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Trump administration makes H-1B visa approval tougher; to impact Indian firms

The policy empowers the USCIS to issue H-1B visas to an employee only for the period for which he/she has work at a third-party worksite.

twitter-logoPTI | February 23, 2018 | Updated 19:02 IST
Trump administration makes H-1B visa approval tougher; to impact Indian firms
PC: Reuters

Making H1-B visa procedure tougher, the Trump administration has announcement a new policy which is expected to affect individuals who are employed at one or more third-party worksites. This will hugely affect Indian IT companies and their employees. The new policy requires a company to make extra efforts to prove that its H-1B employee at a third-party worksite has specific and non-qualifying speculative assignments in speciality occupation.

The new policy will be effective immediately. It must be noted that the new H-1B filing season is expected to be April 2 for the fiscal year 2019, which means that the timing of the announcement is not coincidental.

In an interview to ET Now, R Chandrashekhar , President, Nasscom said, "these new norms do complicate the process and make it more onerous in terms of the paper work involved both for the issuance of the visa and the continuation and extension of it." This announcement comes as part of President Trump's Buy American, Hire American directive that was ordered to ensure the interests of US workers.

The seven-page policy that was announced yesterday empowers the US Citizenship and Immigration Services (USCIS) to issue H-1B visas to an employee only for the period for which he/she has work at a third-party worksite. This move is expected to affect the duration of H-1B visas and bring it down to less than three years.

The guidance says in order for an H-1B petition involving a third-party worksite to be approved, the petitioner must show by a preponderance of evidence that the beneficiary will be employed in a speciality occupation and the employer will maintain an employer-employee relationship with the beneficiary for the duration of the requested validity period.

When H-1B beneficiaries are placed at third-party worksites, the companies must demonstrate that they have specific and non-speculative qualifying assignments in a speciality occupation for that beneficiary for the entire time requested on the petition.

While an H-1B petition may be approved for up to three years, the USCIS will, in its discretion, generally limit the approval period to the length of time demonstrated that the beneficiary will be placed in non-speculative work and during which the petitioner will maintain the requisite employer-employee relationship, an official statement said.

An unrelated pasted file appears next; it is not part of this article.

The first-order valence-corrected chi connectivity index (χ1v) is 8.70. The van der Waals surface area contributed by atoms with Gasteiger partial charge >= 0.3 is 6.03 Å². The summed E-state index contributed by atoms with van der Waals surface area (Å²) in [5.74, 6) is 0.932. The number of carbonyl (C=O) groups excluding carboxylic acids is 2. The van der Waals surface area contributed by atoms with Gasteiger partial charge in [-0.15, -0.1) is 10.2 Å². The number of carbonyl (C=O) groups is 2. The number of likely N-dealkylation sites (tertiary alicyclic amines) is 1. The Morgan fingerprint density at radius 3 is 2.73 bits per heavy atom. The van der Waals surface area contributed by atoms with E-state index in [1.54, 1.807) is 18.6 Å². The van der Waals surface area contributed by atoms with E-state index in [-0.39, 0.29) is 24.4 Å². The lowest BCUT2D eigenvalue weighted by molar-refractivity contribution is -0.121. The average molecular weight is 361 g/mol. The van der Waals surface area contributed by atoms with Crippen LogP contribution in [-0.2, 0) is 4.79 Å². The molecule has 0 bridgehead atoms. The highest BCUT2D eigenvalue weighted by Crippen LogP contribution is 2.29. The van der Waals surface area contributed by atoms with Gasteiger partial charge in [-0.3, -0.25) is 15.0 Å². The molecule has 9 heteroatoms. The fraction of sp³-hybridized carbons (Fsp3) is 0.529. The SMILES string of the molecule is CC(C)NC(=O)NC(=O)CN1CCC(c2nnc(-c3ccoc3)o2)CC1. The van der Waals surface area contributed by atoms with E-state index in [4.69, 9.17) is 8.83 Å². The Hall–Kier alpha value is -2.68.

Extensions of H-1B visas have become even tougher, in particular if the employee has been on a bench for any part of their previous duration.

Sometimes American companies abruptly end the contract of an employee as a result the workers temporarily do not have any work, which in IT parlance is called on bench.

During this period, while they maintain their H-1B visas status, official investigations have revealed that foreign IT workers on H-1B visas do not get paid, which the USCIS says is illegal and abuse of the system.

"If an H-1B petitioner is applying to extend H-1B employment for a beneficiary who was placed at one or more third-party worksites during the course of past employment with the same petitioner, that petitioner should also establish that the H-1B requirements have been met for the entire prior approval period," the USCIS said.

And if these conditions are not met, and if the petitioner did not comply with the terms and conditions of the original petition and did not file an amended petition on time, USCIS may have eligibility concerns about a subsequent petition filed to extend the beneficiary's employment, the policy memorandum said.

"Employment-based petitioners who circumvent the worker protections outlined in the nation's immigration laws not only injure US workers (eg their wages and job opportunities), but also the foreign workers for whom they are petitioning," it said.

Companies seeking H-1B visas for their employees working at a third-party site, would now have an intensive paper work to file before submitting their applications.

This includes evidence of actual work assignments, which may include technical documentation, milestone tables, marketing analysis, cost-benefit analysis, brochures, and funding documents.

The letter should provide information, such as a detailed description of the specialised duties the beneficiary will perform, the qualifications required to perform those duties, the duration of the job, salary or wages paid, hours worked, benefits, a detailed description of who will supervise the beneficiary and the beneficiary s duties, and any other related evidence, the USCIS said.

The H-1B programme offers temporary US visas that allow companies to hire highly skilled foreign professionals working in areas with shortages of qualified American workers.

Indian IT companies, which are among the major beneficiaries of H-1B visas, has a significant number of its employees deployed at third-party worksites. A significant number of American banking, travel and commercial services depend on on-site IT workers from India to get their job done.

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